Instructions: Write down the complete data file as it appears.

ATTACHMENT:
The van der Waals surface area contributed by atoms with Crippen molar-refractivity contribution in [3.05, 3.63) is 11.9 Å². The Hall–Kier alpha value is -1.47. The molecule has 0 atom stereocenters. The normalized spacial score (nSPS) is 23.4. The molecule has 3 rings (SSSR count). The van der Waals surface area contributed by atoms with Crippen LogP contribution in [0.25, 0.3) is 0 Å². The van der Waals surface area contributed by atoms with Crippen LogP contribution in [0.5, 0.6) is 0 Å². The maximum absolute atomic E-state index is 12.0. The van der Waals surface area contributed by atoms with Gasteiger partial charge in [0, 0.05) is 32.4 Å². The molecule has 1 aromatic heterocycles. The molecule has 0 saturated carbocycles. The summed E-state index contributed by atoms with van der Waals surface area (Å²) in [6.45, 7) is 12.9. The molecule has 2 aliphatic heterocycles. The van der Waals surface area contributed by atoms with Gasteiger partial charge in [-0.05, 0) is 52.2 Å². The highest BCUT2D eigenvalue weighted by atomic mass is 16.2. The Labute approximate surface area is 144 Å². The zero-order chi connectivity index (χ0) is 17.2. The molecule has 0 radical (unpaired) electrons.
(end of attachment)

The van der Waals surface area contributed by atoms with Crippen molar-refractivity contribution in [3.05, 3.63) is 11.9 Å². The Hall–Kier alpha value is -1.47. The molecule has 0 atom stereocenters. The normalized spacial score (nSPS) is 23.4. The molecule has 3 rings (SSSR count). The van der Waals surface area contributed by atoms with Crippen LogP contribution in [0.25, 0.3) is 0 Å². The van der Waals surface area contributed by atoms with Crippen LogP contribution in [0.5, 0.6) is 0 Å². The maximum absolute atomic E-state index is 12.0. The van der Waals surface area contributed by atoms with Gasteiger partial charge in [0, 0.05) is 32.4 Å². The molecule has 1 aromatic heterocycles. The molecule has 0 saturated carbocycles. The summed E-state index contributed by atoms with van der Waals surface area (Å²) in [6.45, 7) is 12.9. The molecule has 2 aliphatic heterocycles. The van der Waals surface area contributed by atoms with Gasteiger partial charge in [-0.05, 0) is 52.2 Å². The highest BCUT2D eigenvalue weighted by atomic mass is 16.2. The Labute approximate surface area is 144 Å². The zero-order chi connectivity index (χ0) is 17.2. The molecule has 0 radical (unpaired) electrons.